Belichick and the NFL Draft

The New England coach owned the late rounds

Bill Belichick will not be in an NFL building this season. But his legacy remains in all 32 buildings. He showed the league how to build – and maintain – a dynasty. And he did it in Aprils at the NFL draft.

Sure, Belichick and the Patriots lucked into quarterback Tom Brady in the sixth round of the 2000 draft. It isn’t often you find the greatest player ever to play his position in the sixth round of a draft. Had the Patriots or any other NFL team been endowed with that wisdom, Brady would have been the first overall selection of the 2000 draft, not the 199th.

But quarterbacks alone don’t win championships. He doesn’t block or catch, nor does he tackle or cover kicks. There are 21 other starters and 52 other players on the roster to handle those chores that you need to win a championship.

Free agency can fill holes in a lineup but the nucleus of any championship team always comes from the draft. The first round should produce a blue-chipper and teams should find quality starters in the second and third round as well. Those are the premium rounds of a draft. And Belichick always did well there, finding a Hall of Famer (Richard Seymour), a Super Bowl MVP (Deion Branch), all-decade NFL selections (Rob Gronkowski, Chandler Jones and Logan Mankins) plus a slew of Pro Bowls (11 in all, including Vince Wilfork, Jerod Mayo and Devin McCourty).

Historically – before television took over production of the event – the opening three rounds constituted the first day of the draft. Teams all should have good drafts in those first three rounds. That’s where the top prospects reside. But I’ve long believed that the second day of the draft – historically Rounds 4-7 – is what can make a good draft great. A little more digging, a little more scouting, is required there.

And Belichick owned the second day of his drafts. When other teams were drafting on automatic pilot, Belichick was adding building blocks for the six Super Bowls his Patriots would win at New England.

This conversation always begins with Brady. He started 201 games and went to 15 Pro Bowls in his 20 seasons with the Patriots. He was a four-time Super Bowl MVP and a three-time NFL MVP. He may have been the crown jewel of Belichick’s second-day drafting but the coach surrounded Brady with some diamonds.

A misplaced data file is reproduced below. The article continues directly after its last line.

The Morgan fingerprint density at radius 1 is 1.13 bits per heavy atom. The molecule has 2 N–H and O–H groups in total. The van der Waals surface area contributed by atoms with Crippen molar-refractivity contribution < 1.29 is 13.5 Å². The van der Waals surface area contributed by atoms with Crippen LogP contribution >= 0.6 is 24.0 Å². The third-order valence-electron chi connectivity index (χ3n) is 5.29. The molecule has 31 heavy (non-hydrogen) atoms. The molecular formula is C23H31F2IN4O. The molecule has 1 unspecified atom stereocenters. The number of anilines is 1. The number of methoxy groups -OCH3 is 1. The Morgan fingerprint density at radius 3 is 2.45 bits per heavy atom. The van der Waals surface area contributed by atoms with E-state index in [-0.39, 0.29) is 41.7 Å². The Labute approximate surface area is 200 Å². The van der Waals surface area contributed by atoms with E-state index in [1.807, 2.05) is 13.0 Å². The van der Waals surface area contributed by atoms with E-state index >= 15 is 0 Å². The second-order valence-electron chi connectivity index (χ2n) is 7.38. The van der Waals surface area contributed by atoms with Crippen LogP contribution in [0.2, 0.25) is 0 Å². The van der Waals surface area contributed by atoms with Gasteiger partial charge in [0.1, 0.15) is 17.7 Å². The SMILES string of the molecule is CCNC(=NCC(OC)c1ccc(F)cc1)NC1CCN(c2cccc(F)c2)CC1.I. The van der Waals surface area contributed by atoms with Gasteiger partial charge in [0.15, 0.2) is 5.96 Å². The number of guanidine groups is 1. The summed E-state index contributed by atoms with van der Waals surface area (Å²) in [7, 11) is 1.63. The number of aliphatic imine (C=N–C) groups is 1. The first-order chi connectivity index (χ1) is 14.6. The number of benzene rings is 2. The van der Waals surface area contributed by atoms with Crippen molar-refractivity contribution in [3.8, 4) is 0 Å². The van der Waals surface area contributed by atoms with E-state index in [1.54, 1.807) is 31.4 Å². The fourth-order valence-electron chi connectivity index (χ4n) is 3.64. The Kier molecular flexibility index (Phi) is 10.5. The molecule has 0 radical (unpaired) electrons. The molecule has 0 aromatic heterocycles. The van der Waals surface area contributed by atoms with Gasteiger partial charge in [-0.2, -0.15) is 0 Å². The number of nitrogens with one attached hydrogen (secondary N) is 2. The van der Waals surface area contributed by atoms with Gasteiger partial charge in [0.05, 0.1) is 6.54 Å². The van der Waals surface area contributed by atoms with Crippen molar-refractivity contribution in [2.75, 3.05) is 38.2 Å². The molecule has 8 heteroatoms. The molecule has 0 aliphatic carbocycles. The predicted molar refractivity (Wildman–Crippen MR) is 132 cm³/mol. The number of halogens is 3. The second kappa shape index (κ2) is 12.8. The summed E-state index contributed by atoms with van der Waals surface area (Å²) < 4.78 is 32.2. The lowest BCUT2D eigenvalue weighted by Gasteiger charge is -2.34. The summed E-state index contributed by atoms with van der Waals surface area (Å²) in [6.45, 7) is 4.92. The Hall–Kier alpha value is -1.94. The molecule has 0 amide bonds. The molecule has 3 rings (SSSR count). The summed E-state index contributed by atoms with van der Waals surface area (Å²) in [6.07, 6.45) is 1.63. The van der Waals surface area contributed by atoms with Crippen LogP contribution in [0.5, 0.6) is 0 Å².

Belichick drafted 28 other players in Rounds 4-7 that became primary starters for the Patriots. They started a combined 941 games. Seventeen of those draft choices started in Super Bowls for New England. Another 17 draft picks from Rounds 4-7 started games for the Patriots in spots, 59 starts total. And Brady wasn’t the only Super Bowl MVP Belichick found late in drafts. He also selected wide receiver Julian Edelman in the seventh round in 2009. He was the MVP of the 2019 Super Bowl against the Los Angeles Rams after catching 10 passes for 141 yards.

And if Brady wasn’t the MVP of the Super Bowl victory over the Atlanta Falcons in 2017, it would have been running back James White. He caught 14 passes for 110 yards and a touchdown that day and also rushed for two more scores, including the game winner in overtime. Belichick found White in the fourth round of the 2014 draft.

Brady and Edelman were among the six Pro Bowlers Belichick discovered in Rounds 4-7. The Patriots also drafted cornerback Asante Samuel in the fourth round and center Dan Koppen in the fifth round in 2003, kicker Stephen Gostkowski in the fourth round of the 2007 draft and special-teamer Matthew Slater in the fifth round of the 2008 draft.

Koppen played nine seasons with the Patriots, all as a starter – 120 games worth. Guard Shaq Mason was a fourth-round pick in 2015. He spent seven seasons with the Patriots, all as a starter – 98 games worth. Edelman started 85 games in his 11 seasons with New England, catching 620 passes.

Gostkowski didn’t start any games for the Patriots but played in 204 of them over 14 seasons. He scored 1,775 points for New England on field goals and extra points on his way to becoming the 13th highest scorer in NFL history. He also ranks second all-time in playoff scoring.

Slater started only three games in his 16 seasons with the Patriots. But he went to 10 Pro Bowls as the ace of New England’s special teams. Belichick also drafted Joe Cardona in the fifth round in 2015 and Nate Ebner in the sixth round in 2012. Cardona served as the deep snapper on special teams for nine seasons and Ebner was Slater’s running mate on the coverage units for eight seasons. Cardona played 144 games, Ebner 101 games. The Patriots led the NFL in special teams three times in the Belichick era.

Wide receiver David Givens was a seventh-round pick of the Patriots in 2002. He caught touchdown passes from Brady in New England’s Super Bowl victories over Carolina and Philadelphia. Belichick found defensive end Trey Flowers in the fourth round in 2015. He played four seasons with the Patriots, collecting 20 sacks and picking up a Super Bowl ring, then signed a $90 million contract in free agency with the Detroit Lions.

Samuel led the NFL in interceptions with 10 in 2006 and also picked up two Super Bowl rings in his five seasons with New England. He then signed a $56 million contract in free agency with the Philadelphia Eagles.

Belichick found guard Michael Onwenu in the sixth round in 2020. He has started all four of his seasons with the Patriots. Belichick claimed running back Rhamondre Stevenson in the fourth round in 2021. He became a 1,000-yard rusher in 2022.

Belichick will go into the Hall of Fame on the first ballot as a coach. But he’d be a worthy candidate as a general manager. The late rounds were never throwaway rounds for Belichick.

  1. Wayne Joseph says

    I always come away smarter after reading your columns. Nice work, Mr. Gosselin.

  2. D K Naro says

    Brilliant man. Brilliant article.

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